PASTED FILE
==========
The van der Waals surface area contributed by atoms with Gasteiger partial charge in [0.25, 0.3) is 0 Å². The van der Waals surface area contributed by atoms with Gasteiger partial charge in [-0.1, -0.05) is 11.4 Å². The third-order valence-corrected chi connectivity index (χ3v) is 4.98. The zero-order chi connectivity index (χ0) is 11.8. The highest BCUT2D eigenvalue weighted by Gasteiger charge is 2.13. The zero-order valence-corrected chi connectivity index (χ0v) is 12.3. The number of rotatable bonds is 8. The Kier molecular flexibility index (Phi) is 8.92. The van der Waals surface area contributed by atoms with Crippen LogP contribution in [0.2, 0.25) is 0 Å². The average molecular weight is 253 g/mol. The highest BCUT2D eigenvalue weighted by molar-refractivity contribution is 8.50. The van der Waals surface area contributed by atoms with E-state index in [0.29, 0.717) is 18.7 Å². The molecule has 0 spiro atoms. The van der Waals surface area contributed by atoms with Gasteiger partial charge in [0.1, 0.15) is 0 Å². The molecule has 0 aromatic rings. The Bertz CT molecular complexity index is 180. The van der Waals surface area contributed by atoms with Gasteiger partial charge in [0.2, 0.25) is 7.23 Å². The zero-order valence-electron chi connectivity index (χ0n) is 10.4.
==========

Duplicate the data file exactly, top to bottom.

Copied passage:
The van der Waals surface area contributed by atoms with Gasteiger partial charge in [0.25, 0.3) is 0 Å². The van der Waals surface area contributed by atoms with Gasteiger partial charge in [-0.1, -0.05) is 11.4 Å². The third-order valence-corrected chi connectivity index (χ3v) is 4.98. The zero-order chi connectivity index (χ0) is 11.8. The highest BCUT2D eigenvalue weighted by Gasteiger charge is 2.13. The zero-order valence-corrected chi connectivity index (χ0v) is 12.3. The number of rotatable bonds is 8. The Kier molecular flexibility index (Phi) is 8.92. The van der Waals surface area contributed by atoms with Crippen LogP contribution in [0.2, 0.25) is 0 Å². The average molecular weight is 253 g/mol. The highest BCUT2D eigenvalue weighted by molar-refractivity contribution is 8.50. The van der Waals surface area contributed by atoms with E-state index in [0.29, 0.717) is 18.7 Å². The molecule has 0 spiro atoms. The van der Waals surface area contributed by atoms with Gasteiger partial charge in [0.1, 0.15) is 0 Å². The molecule has 0 aromatic rings. The Bertz CT molecular complexity index is 180. The van der Waals surface area contributed by atoms with Gasteiger partial charge in [0.2, 0.25) is 7.23 Å². The zero-order valence-electron chi connectivity index (χ0n) is 10.4.